If the selection of this year’s U.S. Capitol Christmas Tree from the Monongahela National Forest is inspiring you to opt for the authentic look and smell of a fresh cut tree, a West Virginia University expert is offering advice to help with caring for that tree throughout the holiday season.
Dave McGill, a WVU Extension forest resources specialist, shares his tips for giving trees at home the same level of care as the U.S. Capitol Christmas Tree.
“Once you harvest and transport your tree home, it’s important to get it into the water as soon as you can. But before you do that, you always want to cut another little section off the base of the tree to allow water to absorb more easily. Then, once you get it into your tree stand, make sure it’s watered every day — maybe even a couple times a day during the first week,” said McGill.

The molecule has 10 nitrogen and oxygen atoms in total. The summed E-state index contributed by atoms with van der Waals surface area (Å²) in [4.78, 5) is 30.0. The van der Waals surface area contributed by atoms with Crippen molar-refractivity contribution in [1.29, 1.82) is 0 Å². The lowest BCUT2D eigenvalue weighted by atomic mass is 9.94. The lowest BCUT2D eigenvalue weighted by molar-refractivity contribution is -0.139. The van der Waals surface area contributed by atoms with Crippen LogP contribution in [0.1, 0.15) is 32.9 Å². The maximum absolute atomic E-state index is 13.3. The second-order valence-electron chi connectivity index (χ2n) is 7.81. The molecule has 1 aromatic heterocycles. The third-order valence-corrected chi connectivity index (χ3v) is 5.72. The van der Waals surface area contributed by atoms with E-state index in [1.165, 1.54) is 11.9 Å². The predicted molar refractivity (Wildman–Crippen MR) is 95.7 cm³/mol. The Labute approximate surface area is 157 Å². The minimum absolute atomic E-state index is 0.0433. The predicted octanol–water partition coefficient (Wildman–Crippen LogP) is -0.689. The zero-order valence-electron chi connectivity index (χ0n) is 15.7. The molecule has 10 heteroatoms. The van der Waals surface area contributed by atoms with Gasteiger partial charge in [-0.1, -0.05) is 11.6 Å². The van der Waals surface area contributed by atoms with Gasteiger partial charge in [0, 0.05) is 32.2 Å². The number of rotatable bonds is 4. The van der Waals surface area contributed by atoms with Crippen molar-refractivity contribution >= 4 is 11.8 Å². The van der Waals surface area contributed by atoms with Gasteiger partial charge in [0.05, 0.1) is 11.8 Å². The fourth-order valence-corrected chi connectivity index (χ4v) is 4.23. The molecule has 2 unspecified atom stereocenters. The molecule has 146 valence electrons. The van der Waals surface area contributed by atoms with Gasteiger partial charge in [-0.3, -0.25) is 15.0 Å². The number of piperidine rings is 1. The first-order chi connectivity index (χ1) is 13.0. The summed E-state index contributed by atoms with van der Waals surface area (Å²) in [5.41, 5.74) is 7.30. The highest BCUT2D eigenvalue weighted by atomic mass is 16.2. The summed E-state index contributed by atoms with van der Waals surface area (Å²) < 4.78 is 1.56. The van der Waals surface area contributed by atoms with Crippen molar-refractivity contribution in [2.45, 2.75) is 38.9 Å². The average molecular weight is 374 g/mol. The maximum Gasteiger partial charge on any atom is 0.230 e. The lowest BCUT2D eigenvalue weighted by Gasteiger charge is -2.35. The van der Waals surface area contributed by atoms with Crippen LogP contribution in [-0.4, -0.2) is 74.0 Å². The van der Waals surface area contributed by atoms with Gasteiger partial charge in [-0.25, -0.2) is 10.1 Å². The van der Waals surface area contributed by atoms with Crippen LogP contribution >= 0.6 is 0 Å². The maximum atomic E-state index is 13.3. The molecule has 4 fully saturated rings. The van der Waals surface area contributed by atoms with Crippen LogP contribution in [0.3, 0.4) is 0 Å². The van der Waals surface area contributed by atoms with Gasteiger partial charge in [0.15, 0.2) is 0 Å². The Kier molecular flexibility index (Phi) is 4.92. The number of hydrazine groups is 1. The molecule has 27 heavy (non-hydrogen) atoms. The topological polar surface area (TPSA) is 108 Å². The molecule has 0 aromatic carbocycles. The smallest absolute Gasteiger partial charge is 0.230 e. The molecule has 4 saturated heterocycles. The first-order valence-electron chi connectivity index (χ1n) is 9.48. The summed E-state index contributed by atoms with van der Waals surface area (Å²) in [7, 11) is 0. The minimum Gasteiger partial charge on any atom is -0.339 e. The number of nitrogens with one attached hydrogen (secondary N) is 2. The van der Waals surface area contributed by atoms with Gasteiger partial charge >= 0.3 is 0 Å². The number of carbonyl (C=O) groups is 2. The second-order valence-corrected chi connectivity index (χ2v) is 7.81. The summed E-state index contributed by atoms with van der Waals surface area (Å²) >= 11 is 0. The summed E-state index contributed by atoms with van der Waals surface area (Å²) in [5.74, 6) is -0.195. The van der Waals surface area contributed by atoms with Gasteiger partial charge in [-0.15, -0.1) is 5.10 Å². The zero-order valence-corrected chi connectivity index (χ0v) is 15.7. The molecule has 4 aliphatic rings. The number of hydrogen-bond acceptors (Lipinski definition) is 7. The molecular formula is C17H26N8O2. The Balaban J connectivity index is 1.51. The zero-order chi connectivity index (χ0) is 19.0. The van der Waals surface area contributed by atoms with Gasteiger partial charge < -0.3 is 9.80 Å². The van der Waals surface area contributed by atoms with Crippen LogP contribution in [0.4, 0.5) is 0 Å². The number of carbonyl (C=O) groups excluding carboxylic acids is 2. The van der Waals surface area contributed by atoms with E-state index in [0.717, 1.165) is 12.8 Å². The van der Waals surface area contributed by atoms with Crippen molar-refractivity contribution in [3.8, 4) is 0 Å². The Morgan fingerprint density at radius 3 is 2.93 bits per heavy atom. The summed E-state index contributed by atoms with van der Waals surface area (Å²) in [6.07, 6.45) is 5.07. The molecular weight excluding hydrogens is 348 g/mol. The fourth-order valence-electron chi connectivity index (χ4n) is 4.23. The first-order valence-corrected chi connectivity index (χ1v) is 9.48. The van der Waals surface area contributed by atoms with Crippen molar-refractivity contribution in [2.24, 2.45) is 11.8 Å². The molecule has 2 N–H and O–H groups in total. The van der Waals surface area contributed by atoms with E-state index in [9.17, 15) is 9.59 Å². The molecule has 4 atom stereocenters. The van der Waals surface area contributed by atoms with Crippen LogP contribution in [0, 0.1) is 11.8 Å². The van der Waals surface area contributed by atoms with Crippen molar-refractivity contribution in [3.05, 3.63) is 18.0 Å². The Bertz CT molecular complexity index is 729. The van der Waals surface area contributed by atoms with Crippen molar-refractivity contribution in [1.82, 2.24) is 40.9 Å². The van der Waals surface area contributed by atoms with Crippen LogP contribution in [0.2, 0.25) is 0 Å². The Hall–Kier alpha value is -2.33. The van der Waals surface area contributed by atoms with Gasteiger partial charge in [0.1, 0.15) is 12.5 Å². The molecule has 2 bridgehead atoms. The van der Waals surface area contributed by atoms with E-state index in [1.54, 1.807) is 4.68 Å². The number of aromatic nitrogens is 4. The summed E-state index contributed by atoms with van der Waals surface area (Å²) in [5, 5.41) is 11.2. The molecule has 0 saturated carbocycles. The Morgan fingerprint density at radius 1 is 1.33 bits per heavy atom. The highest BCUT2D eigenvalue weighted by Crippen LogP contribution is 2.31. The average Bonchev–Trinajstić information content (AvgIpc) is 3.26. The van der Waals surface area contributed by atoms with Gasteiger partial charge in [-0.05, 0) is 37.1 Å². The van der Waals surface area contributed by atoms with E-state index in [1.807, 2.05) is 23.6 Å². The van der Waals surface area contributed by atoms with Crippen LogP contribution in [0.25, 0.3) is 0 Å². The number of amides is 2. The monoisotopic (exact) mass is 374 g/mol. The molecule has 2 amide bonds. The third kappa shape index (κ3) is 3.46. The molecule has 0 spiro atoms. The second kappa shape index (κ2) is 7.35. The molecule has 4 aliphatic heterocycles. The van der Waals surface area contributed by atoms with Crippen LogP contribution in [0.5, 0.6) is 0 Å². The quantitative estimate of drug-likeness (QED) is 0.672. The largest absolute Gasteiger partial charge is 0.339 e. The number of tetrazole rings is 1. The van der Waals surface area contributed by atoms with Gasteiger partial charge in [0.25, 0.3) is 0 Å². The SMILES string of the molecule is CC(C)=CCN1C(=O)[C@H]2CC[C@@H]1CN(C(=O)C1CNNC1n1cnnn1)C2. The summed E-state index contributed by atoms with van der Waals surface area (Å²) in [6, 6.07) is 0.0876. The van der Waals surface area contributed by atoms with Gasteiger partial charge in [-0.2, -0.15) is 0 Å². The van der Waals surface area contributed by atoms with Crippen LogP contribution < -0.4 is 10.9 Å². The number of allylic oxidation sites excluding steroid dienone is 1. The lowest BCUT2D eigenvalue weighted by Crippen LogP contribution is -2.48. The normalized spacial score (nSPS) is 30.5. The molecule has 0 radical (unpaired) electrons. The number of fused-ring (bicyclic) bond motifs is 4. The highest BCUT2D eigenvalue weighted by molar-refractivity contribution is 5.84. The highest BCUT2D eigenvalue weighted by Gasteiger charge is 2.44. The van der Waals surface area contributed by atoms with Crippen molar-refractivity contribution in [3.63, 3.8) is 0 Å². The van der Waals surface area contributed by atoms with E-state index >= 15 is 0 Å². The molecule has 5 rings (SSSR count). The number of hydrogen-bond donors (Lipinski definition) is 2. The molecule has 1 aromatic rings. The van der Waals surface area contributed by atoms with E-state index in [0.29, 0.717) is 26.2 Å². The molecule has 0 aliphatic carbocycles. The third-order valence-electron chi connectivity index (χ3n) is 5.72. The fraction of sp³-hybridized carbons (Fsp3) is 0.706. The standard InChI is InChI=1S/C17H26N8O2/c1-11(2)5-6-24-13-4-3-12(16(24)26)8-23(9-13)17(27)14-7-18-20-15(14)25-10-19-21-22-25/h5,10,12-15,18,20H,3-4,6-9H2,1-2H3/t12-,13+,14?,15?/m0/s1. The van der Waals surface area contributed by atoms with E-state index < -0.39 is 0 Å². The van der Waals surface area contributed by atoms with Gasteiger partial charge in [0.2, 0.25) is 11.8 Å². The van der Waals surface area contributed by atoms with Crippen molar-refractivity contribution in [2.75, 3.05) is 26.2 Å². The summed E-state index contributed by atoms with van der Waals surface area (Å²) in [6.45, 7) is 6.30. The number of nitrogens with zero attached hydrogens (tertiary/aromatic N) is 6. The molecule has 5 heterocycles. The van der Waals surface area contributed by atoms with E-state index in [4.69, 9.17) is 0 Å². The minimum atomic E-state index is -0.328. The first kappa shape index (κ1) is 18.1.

“One way to check a tree’s freshness is we just kind of grab the ends of the needles and pull on them. It’s just kind of a gentle tug. You shouldn’t get any fresh needles coming off,” he said.
Deciding where to put the tree you’ve selected is another important decision.
“Lights can be an issue if they’re damaged or not working properly. But even more critical than that is where you put the tree. You don’t want to put it near heat sources, especially if you have a heat stove or a fireplace. This can dry out the tree, which will shorten its life and create a fire hazard,” McGill said.
“When it’s time to dispose of the tree after the holidays, there are several options, but one thing I’ve done in the past is put it in my backyard for the winter birds. If you have the space, this is a great option to give the birds a place to land on the way to the bird feeder throughout the winter,” he said.